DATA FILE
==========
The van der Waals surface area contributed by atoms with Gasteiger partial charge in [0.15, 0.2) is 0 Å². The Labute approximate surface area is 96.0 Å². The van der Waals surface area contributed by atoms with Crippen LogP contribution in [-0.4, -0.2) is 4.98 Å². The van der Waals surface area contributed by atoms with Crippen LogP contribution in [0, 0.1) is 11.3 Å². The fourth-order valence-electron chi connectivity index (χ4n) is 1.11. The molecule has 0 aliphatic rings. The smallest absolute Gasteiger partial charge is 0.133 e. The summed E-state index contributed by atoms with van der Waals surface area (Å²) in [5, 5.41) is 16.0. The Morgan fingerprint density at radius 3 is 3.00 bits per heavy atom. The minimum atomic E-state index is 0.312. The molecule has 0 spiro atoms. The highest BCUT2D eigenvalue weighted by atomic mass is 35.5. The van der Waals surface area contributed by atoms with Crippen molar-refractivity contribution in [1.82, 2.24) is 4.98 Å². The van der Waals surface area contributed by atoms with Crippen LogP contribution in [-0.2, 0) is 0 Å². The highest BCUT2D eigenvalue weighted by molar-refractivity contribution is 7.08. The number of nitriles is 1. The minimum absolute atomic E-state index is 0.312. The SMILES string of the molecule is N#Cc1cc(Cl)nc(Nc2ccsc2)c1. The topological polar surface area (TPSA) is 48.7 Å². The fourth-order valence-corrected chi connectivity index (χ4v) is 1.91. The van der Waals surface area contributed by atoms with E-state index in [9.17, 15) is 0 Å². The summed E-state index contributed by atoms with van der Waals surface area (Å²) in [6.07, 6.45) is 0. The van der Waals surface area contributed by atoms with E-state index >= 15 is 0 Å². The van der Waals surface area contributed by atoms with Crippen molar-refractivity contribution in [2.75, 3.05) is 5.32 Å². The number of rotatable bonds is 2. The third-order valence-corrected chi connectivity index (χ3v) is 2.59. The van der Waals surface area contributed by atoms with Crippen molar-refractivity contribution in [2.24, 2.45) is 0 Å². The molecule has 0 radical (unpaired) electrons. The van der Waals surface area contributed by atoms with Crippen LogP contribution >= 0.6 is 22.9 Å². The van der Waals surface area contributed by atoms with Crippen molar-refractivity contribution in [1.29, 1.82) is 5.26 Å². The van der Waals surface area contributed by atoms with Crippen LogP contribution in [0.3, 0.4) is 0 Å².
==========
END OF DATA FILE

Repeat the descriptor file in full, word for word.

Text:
The van der Waals surface area contributed by atoms with Gasteiger partial charge in [0.15, 0.2) is 0 Å². The Labute approximate surface area is 96.0 Å². The van der Waals surface area contributed by atoms with Crippen LogP contribution in [-0.4, -0.2) is 4.98 Å². The van der Waals surface area contributed by atoms with Crippen LogP contribution in [0, 0.1) is 11.3 Å². The fourth-order valence-electron chi connectivity index (χ4n) is 1.11. The molecule has 0 aliphatic rings. The smallest absolute Gasteiger partial charge is 0.133 e. The summed E-state index contributed by atoms with van der Waals surface area (Å²) in [5, 5.41) is 16.0. The Morgan fingerprint density at radius 3 is 3.00 bits per heavy atom. The minimum atomic E-state index is 0.312. The molecule has 0 spiro atoms. The highest BCUT2D eigenvalue weighted by atomic mass is 35.5. The van der Waals surface area contributed by atoms with Crippen molar-refractivity contribution in [1.82, 2.24) is 4.98 Å². The van der Waals surface area contributed by atoms with Crippen LogP contribution in [-0.2, 0) is 0 Å². The highest BCUT2D eigenvalue weighted by molar-refractivity contribution is 7.08. The number of nitriles is 1. The minimum absolute atomic E-state index is 0.312. The SMILES string of the molecule is N#Cc1cc(Cl)nc(Nc2ccsc2)c1. The topological polar surface area (TPSA) is 48.7 Å². The fourth-order valence-corrected chi connectivity index (χ4v) is 1.91. The van der Waals surface area contributed by atoms with E-state index in [9.17, 15) is 0 Å². The summed E-state index contributed by atoms with van der Waals surface area (Å²) in [6.07, 6.45) is 0. The van der Waals surface area contributed by atoms with E-state index >= 15 is 0 Å². The van der Waals surface area contributed by atoms with Crippen molar-refractivity contribution in [2.75, 3.05) is 5.32 Å². The number of rotatable bonds is 2. The third-order valence-corrected chi connectivity index (χ3v) is 2.59. The van der Waals surface area contributed by atoms with Crippen molar-refractivity contribution in [2.24, 2.45) is 0 Å². The molecule has 0 radical (unpaired) electrons. The van der Waals surface area contributed by atoms with Crippen LogP contribution >= 0.6 is 22.9 Å². The van der Waals surface area contributed by atoms with Crippen molar-refractivity contribution in [1.29, 1.82) is 5.26 Å². The van der Waals surface area contributed by atoms with Crippen LogP contribution in [0.3, 0.4) is 0 Å².